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# Syntax Analysis

Syntax Analysis. Sections 4.1-4.4:. Other Derivation Concepts. . . lm. rm. Leftmost : Replace the leftmost non-terminal symbol E  E A E  id A E  id * E  id * id Rightmost : Replace the rightmost non-terminal symbol E  E A E  E A id  E * id  id * id. lm.

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## Syntax Analysis

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1. Syntax Analysis Sections 4.1-4.4:

2. Other Derivation Concepts   lm rm Leftmost: Replace the leftmost non-terminal symbol E  E A E  id A E  id * E  id * id Rightmost: Replace the rightmost non-terminal symbol E  E A E  E A id  E *id  id * id lm lm lm lm rm rm rm rm Important Notes: A   If A    , what’s true about  ? If A    , what’s true about  ? Derivations: Actions to parse input can be represented pictorially in a parse tree.

3. Examples of LM / RM Derivations E  E A E | ( E ) | -E | id A  + | - | * | / |  A leftmost derivation of : id + id * id A rightmost derivation of : id + id * id

4. Derivations & Parse Tree E E E E * E E E E A A A A E E E E id * id id * E  E A E  E * E  id * E  id * id

5. Parse Trees and Derivations E E E E E + E  id+ E E E E E + + * + E E E E id+ E  id+ E * E id id Consider the expression grammar: E  E+E | E*E | (E) | -E | id Leftmost derivations of id + id * id E  E + E

6. Parse Tree & Derivations - continued id+ E * E  id+id* E id id id id id E E E E E E E E + * * + E E E E id+id* E  id+id* id

7. Alternative Parse Tree & Derivation E E E * E E + E id id id E  E * E  E + E * E  id + E * E  id + id * E  id + id * id WHAT’S THE ISSUE HERE ? Two distinct leftmost derivations!

8. Resolving Grammar Problems/Difficulties Reg. Lang. CFLs Regular Expressions : Basis of Lexical Analysis Reg. Expr.  generate/represent regular languages Reg. Languages  smallest, most well defined class of languages Context Free Grammars: Basis of Parsing CFGs  represent context free languages CFLs  contain more powerful languages anbn – CFL that’s not regular.

9. Resolving Problems/Difficulties – (2) a start a b b 0 2 1 3 b Since Reg. Lang.  Context Free Lang., it is possible to go from reg. expr. to CFGs via NFA. Recall: (a | b)*abb

10. Resolving Problems/Difficulties – (3) a start a b b 1 2 0 3 b b a j i j i Construct CFG as follows: • Each State I has non-terminal Ai : A0, A1, A2, A3 • If then Aia Aj • If then Ai bAj • If I is an accepting state, Ai  : A3   • If I is a starting state, Ai is the start symbol : A0 : A0 aA0, A0 aA1 : A0 bA0,A1 bA2 : A2 bA3 T={a,b}, NT={A0, A1, A2, A3}, S = A0 PR ={ A0 aA0 | aA1 | bA0 ; A1  bA2 ; A2  bA3 ; A3   }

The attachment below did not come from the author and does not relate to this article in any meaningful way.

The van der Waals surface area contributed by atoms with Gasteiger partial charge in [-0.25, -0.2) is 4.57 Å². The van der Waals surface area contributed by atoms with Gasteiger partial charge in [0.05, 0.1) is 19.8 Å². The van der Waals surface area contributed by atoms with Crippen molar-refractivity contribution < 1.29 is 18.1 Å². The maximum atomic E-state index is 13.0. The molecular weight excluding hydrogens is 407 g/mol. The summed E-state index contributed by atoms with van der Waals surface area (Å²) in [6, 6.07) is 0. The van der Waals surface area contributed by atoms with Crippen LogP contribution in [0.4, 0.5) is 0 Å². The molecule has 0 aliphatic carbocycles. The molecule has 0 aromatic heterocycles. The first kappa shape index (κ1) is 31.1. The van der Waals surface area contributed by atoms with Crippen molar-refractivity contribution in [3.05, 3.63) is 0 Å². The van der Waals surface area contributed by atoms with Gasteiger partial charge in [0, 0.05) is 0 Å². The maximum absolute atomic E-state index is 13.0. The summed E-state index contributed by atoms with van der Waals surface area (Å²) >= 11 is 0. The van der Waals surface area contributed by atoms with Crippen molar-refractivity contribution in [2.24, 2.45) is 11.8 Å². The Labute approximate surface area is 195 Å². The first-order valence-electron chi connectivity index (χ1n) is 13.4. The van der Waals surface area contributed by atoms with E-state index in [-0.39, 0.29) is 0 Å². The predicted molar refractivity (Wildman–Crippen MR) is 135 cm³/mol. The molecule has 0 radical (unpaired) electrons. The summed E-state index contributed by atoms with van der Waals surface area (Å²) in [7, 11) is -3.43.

11. How Does This CFG Derive Strings ? a start a b b 0 2 1 3 b vs. A0 aA0, A0 aA1 A0 bA0, A1 bA2 A2 bA3, A3  How is abaabb derived in each ?

12. Regular Expressions vs. CFGs • Regular expressions for lexical syntax • CFGs are overkill, lexical rules are quite simple and straightforward • REs – concise / easy to understand • More efficient lexical analyzer can be constructed • RE for lexical analysis and CFGs for parsing promotes modularity, low coupling & high cohesion. CFGs : Match tokens “(“ “)”, begin / end, if-then-else, whiles, proc/func calls, … Intended for structural associations between tokens ! Are tokens in correct order ?

13. Resolving Grammar Difficulties : Motivation • ambiguity • -moves • cycles • left recursion • left factoring • The structure of a grammar affects the compiler designrecall “syntax-directed” translation • Different parsing approaches have different needs Top-Down vs. Bottom-Up redesigning a grammar may assist in producing better parsing methods. Grammar Problems

14. Resolving Problems: Ambiguous Grammars stmt expr if then stmt else stmt stmt else stmt expr then if E2 S1 S3 E1 S2 Consider the following grammar segment: stmt if exprthen stmt | if exprthen stmtelse stmt | other (any other statement) What’s problem here ? Let’s consider a simple parse tree: Else must match to previous then. Structure indicates parse subtree for expression.

15. Example : What Happens with this string? If E1then if E2then S1else S2 How is this parsed ? if E1then if E2then S1 else S2 if E1then if E2then S1 else S2 vs. What’s the issue here ?

16. Parse Trees for Example stmt expr if then stmt stmt else stmt expr then if stmt expr if then stmt else stmt stmt expr then if E1 E1 S2 E2 S2 E2 S1 S1 Form 1: Form 2: What’s the issue here ?

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